† All three chain A/B restaurants served by the Illinois hub were located in Iowa. This distribution hub did not deliver to any chain A/B restaurants in Illinois.
‡ Thirteen (7·7%) of 169 confirmed ill persons who reported chain A/B exposure could not recall the exact location of dining.
Figure 4 illustrates PC-specific producer A shipping dates, distributor X chain A/B delivery dates, corresponding date ranges of possible service given 14-day product shelf-life, and reported exposure dates for 120 confirmed ill persons who consumed house salad. Three Kansas (n = 2) and Missouri (n = 1) residents reported exposure in Nebraska. Distributor X did not track and could not name individual PCs included in any deliveries. Thus data to define specific PCs of salad-mix deliveries to each chain A/B restaurant were lacking. Likewise, neither company D nor the restaurants tracked PC-specific information for product received and served. Figure 4 reflects this uncertainty listing 2–3 PCs potentially included in deliveries during a given time period. A company D representative did indicate that salad-mix product was invariably served and out of inventory before use-by dates; however, information to definitively establish precise timing of product turnover was lacking. Of 120 ill persons represented in Figure 4, 105 (88%) reported dining within the possible service of PC-M or PC-T; both were delivered 7–12 June and potentially served up to 17 June.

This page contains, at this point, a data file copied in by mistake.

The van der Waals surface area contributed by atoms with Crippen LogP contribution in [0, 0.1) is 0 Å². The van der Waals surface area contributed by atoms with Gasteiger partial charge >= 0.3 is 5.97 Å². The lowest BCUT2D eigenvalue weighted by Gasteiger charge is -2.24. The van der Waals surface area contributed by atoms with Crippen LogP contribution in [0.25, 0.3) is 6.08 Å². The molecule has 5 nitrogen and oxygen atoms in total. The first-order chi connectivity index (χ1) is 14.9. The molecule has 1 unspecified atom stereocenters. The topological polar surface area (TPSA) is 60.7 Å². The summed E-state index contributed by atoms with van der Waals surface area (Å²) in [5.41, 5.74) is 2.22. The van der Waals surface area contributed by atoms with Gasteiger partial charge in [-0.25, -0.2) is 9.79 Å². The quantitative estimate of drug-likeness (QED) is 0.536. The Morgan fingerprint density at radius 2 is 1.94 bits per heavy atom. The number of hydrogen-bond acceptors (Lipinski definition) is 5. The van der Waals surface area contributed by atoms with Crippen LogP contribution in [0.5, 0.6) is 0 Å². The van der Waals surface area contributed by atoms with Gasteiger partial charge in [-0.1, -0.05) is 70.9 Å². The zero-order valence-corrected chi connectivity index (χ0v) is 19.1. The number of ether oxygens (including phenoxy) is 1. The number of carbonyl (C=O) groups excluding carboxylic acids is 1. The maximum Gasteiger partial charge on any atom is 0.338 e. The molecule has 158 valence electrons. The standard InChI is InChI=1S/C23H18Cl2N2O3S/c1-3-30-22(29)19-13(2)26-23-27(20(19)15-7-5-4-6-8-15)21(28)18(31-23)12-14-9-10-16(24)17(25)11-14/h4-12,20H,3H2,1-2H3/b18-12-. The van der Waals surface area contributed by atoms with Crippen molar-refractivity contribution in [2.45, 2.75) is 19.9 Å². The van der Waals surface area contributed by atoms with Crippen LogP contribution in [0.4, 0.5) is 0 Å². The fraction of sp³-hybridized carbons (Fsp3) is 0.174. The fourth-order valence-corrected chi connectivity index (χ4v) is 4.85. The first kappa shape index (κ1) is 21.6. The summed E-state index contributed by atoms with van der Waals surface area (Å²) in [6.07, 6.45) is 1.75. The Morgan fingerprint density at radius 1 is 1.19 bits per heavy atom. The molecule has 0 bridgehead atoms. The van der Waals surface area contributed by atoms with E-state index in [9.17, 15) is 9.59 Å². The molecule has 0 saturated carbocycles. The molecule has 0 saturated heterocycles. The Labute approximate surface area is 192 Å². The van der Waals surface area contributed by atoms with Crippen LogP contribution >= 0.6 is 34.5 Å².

Determination of product origin for salad-mix ingredients
The salad-mix product implicated in the Douglas County case-control study contained iceberg (75%) and romaine (15%) lettuce, carrots (5%), and red cabbage (5%). Table 4 lists distribution by PC of producer A salad-mix boxes shipped 27 May–10 June to the five distributor X hubs for subsequent 1–17 June delivery to chain A/B restaurants. The selected time period represents dates of product shipments that potentially could have been in service during the restaurant exposures reported by ill persons depicted in Figures 3 and 4. Of the two aforementioned PCs (M and T), PC-M was only delivered to Nebraska whereas PC-T salad mix was shipped during 7–12 June to all four distribution hubs linked to illnesses. This product was available for consumption 7–17 June in 26 chain A/B restaurants where the 169 confirmed ill persons reported exposure; PC-T was not shipped to the Missouri hub, which had no associated cases of illness (Table 4).